A change in 'angler attitude' is needed to protect the future of the walleye and perch populations.
Minnesota has allowed anglers to keep too many big northerns over the years, tipping the biological balance in scores of lakes and leaving many teeming with small ‘‘hammer-handle’’ northerns that are hurting walleye and perch populations.
That’s according to a retired Department of Natural Resources fisheries biologist, who predicts a dim future for quality walleye and northern fishing on hundreds of Minnesota lakes unless major fishing regulation changes are made.
“We need to do something drastic,’’ said Jim Lilienthal, 67, of rural Brainerd, a member of Anglers for Habitat. “It will take restrictive regulations like we’ve never dreamed of to correct the situation.’’
Such as allowing — and encouraging — anglers to take an unlimited number of northerns under 24 inches while allowing none over 24 inches to be kept. Would anglers keep and eat small northerns and release larger ones, in hopes of stabilizing the fisheries population?
“It will take a change in angler attitude,’’ he acknowledged.
DNR fisheries chief Don Pereira doesn’t dismiss Lilienthal’s findings, but said “there’s a lot of political and social stress’’ involved in making major changes to fish regulations and management.
“We know large pike bring ecological stability to the system; they keep pike numbers under control,’’ he said. “We’ve made some headway with special regulations. And we’ve tried to liberalize bag limits; it doesn’t appear people want them [small northerns].’’
But, he said, “We’ll take a fresh look at it.’’
‘Annihilating perch population’
For decades, anglers have kept bigger northerns and tossed back small ones, hoping they will grow into trophies. Too often, Lilienthal said, that’s not what happens. Instead, the removal of large northerns results in lakes with high densities of stunted northerns that consume small walleye, perch and sunfish — damaging the populations of all three species.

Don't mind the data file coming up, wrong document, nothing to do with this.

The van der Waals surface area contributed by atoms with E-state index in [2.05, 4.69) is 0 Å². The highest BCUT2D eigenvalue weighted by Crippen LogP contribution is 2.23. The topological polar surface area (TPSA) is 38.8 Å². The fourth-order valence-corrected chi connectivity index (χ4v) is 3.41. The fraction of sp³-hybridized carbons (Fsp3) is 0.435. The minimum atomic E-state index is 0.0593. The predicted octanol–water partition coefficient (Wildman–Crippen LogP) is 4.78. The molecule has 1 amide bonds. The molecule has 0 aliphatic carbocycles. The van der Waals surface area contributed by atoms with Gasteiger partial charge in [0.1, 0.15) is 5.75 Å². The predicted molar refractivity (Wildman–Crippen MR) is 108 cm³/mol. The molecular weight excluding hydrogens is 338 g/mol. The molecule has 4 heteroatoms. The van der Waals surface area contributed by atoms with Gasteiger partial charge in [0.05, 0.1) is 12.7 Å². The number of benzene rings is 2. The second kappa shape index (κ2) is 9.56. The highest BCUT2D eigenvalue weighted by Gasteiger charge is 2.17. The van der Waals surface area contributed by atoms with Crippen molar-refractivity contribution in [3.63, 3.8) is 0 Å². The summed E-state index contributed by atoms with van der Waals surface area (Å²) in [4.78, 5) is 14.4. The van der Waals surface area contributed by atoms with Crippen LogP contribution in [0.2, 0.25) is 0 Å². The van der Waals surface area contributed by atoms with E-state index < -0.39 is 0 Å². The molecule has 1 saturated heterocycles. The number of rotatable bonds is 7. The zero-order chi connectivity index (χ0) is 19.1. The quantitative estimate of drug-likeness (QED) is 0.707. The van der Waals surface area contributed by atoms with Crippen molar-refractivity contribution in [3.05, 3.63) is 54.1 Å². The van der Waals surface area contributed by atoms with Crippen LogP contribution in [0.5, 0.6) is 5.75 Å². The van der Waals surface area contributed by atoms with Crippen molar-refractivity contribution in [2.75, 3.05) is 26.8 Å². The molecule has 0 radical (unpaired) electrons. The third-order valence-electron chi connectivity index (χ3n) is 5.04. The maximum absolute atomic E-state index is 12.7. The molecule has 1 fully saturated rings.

“We’re annihilating the perch population, which in turn increases the vulnerability of juvenile walleyes,’’ Lilienthal said.
An avid angler, Lilienthal examined DNR survey data on 1,000 lakes in central and northern Minnesota that are regularly stocked with walleyes. He looked at gillnet catches of northerns and walleyes. He found lakes in Otter Tail County with high densities of small northerns had half as many walleyes as lakes with more balanced northern populations.
“It clearly shows the statewide northern pike regulation is the cause of the high density small northern pike crisis on 374 of Minnesota’s 722 stocked walleye basins in central and north-central Minnesota,’’ Lilienthal said.
While Pereira acknowledges there is a growing northern pike problem, he said there’s no evidence it’s causing a widespread walleye problem.
“We’re not brushing it under the carpet,’’ he said. “We’re taking what he is saying seriously.’’
The statewide regulation allows anglers to keep up to three northerns, including one over 30 inches.
“That’s totally unsustainable,’’ Lilienthal says. The regulations allow too many big fish to be taken, he said, while preventing the needed removal of small northerns.
“One fish over 30 inches per year is more realistic than one over 30 inches per day,’’ Lilienthal said. “We can’t afford to lose those big fish.’’
Lilienthal suggests dramatic changes are needed on problem lakes: Perhaps allowing unlimited harvest of northerns under 24 inches, while allowing none over 24 inches to be kept.
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